Fort Worth — Sometimes the chemistry onstage is better than the material—but what the hey, that can work, too.
Ben Phillips and Trey West, the two cheery, cheeky stars of the Stolen Shakespeare Guild’s Dirty Rotten Scoundrels, work the stage of the Fort Worth Community Arts Center’s Sanders Theatre like the inside of a nuclear reactor—bouncing the comedy vibes off each other and off the walls. Their goofy, unwilling bromance gives heart to this silly story, and goes a long way to cut through the essential cheesiness of the show, which really should be allowed to play only on Throwback Thursdays.
David Yazbek’s songlist is a grab-bag of this and that from ‘80s and ‘90s showtune and pop styles, but the plot is strictly mid-century, a When Pillow Talk met Pink Panther effort straight out of that last-gasp moment before the smarmy, sex-farcey ‘50s turned into the we-reject-all-that ‘60s. (Scoundrels, which opened on Broadway in 2005, is drawn from a 1988 Michael Caine-Steve Martin film that was itself a remake of 1964’s Bedtime Story, a movie starring David Niven and—get this—Marlon Brando.)
Still, it’s an evening of good dumb fun with plenty of laughs, even—or maybe because of—the bad puns and wink-wink tone.
The main plot involves a face-off between two romantically predatory con men. Lawrence Jameson (Phillips) has had the French Riviera town of Beaumont-sur-Mer all to himself—and with the help of genially corrupt police chief Andre (Evan Faris, amusing even through his too-thick French accent) he’s made quite a bundle wooing the wealthy wives and widows who come there to play. Larry pretends to be a deposed prince raising money for “the revolution” to come, though he’s down to his last pawnable bit of royal bling. Enter lowlife Freddy Benson (West), who’s been happy to score twenty bucks from the sympathetic women he cons with his boy-in-distress stories. Until, that is, he gets an eyeful of Larry’s lavish lifestyle. In the show’s best number, “Great Big Stuff,” Freddy (the song is a Steve Martinesque prancer along “King Tut” lines) sets higher goals: he’d like some (or all?) of what Larry has.
“Teach me your ways,” Freddy begs. Larry’s not interested, until he gets in a jam with Jolene (Adrian Coco Anderson), the pistol-packing heiress to an Oklahoma fortune in oil. (“Crude? Well, she’s just a little pushy.”) Jolene wants more than a fling—she wants marriage—and Larry concocts a scheme involving Freddy that’s sure to make her run for home.
The two grifters decide this chic little town might not be big enough for the both of them—and they’ve heard rumors there’s a third con artist lurking, the mysterious “Jackal.” Larry and Freddy make a bet: the first to wangle $50,000 out of a woman wins Beaumont-sur-Mer; the loser will get out of Dodge…forever.
In addition to Anderson’s boots-and-bustier Jolene (she’s pretty fun to watch), we meet the wealthy, lonely Muriel (Kristin Spires), who has a fling with “the Prince” but then decides to stick around for the fun of it. She brings a lovely voice to “What Was a Woman To Do,” and floats jauntily through scene after scene, ever-hopeful that “in the second act” she’ll be given a part to play in the action. (Spires, a voice professor at Texas Wesleyan, is one of several cast members who hail from Oklahoma City U, that hotbed of musical theater talent.)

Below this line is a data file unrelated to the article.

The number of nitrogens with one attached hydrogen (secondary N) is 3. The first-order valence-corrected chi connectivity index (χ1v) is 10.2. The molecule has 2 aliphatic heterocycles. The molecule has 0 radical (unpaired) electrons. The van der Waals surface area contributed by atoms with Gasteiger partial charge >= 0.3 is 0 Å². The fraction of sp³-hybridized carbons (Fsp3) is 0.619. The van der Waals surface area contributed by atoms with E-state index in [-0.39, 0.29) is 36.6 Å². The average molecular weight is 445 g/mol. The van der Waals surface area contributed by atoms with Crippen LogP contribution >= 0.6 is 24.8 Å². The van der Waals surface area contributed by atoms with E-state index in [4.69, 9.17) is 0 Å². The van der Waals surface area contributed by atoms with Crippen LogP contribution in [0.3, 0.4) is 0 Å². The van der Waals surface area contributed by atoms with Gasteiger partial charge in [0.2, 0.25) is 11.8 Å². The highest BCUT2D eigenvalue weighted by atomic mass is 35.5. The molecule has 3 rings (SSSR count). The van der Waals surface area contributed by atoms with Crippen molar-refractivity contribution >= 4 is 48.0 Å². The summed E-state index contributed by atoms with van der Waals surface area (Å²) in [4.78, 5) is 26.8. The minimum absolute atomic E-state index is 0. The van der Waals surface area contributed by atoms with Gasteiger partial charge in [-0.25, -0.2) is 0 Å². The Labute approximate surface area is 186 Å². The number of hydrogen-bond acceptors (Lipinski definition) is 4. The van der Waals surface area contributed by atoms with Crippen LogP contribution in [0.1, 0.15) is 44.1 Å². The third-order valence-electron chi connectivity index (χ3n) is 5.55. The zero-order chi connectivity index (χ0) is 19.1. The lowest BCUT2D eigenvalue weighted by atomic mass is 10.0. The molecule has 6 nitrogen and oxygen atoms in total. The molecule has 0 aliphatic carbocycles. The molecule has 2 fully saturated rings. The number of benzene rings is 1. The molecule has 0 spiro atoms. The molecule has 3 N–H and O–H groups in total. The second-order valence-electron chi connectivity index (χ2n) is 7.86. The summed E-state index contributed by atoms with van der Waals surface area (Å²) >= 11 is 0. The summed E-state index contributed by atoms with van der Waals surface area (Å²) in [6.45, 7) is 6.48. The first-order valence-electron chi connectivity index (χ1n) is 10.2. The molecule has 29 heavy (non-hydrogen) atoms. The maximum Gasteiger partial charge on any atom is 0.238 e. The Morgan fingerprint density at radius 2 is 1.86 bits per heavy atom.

And last but not least, there’s ultra-sweet Christine (Shannon Garcia), the “soap queen” of Cincinnati, a natural target for both Larry and Freddy. Garcia is doe-eyed, fresh and tuneful in her introductory number “Here I Am,” and pairs with West for the pretty ballad “Nothing is Too Wonderful to Be True.” Once again, SSG has looked for fine singing voices and acting/dancing talent for the ensemble, and the extra level of attention pays off—though once again the singers have to put up with pre-recorded music. We realize this is a matter of money, but it's an unsettling trend with a group that used to have live music for musicals. Even a piano reduction is preferable.
This is director Alex Krus’ fourth time at the helm for SSG: he directed Cat on a Hot Tin Roof and co-directed Spamalot and Two Gentlemen of Verona. Paired up with choreographer Becca Brown, a delightful Ado Annie in SSG’s recent Oklahoma!, their Scoundrels has lots of energy and some quirkily meta moments: the ensemble seems very aware of the audience at all times, and isn’t above asking us questions or involving us in the action. The stage can feel a bit crowded and random when the whole ensemble is dancing—but if you watch one couple or a small group, there’s a nice precision of movement that works well, whether the song is a cowboy number or a slinky waltz.
As usual with Stolen Shakespeare Guild, the production is a communal effort, with costumes by SSG co-founder Lauren Morgan and Stefanie Glenn, and a wide terrace-and-stairways set from designer Amy Shuffield and master carpenter Keith Glenn, attractively lit by Scott Davis. SSG’s Jason Morgan helped build the set along with director Krus, Glenn and the always-useful Bryan Douglas.
But back to the original premise: this Dirty Rotten Scoundrels works because Larry and Freddy work. Ben Phillips has a fine, strong voice and all the comic gravitas he needs to bring the smooth and snooty Lawrence to life—and give us a glimpse of something we can’t quite believe: the nice-guy Larry underneath. And Trey West is a treat to watch as Freddy. He has a clear, upbeat voice that can sell any song, and a command of physical comedy that makes you laugh just to look at him—though when put to it (he’s “paralyzed” for part of the show), he can make sweet loooove to an audience with his shameless eyes alone.
Together, their comic timing and all-in energy carries the show. They’re a rare pair of jokers—in a stacked deck, of course.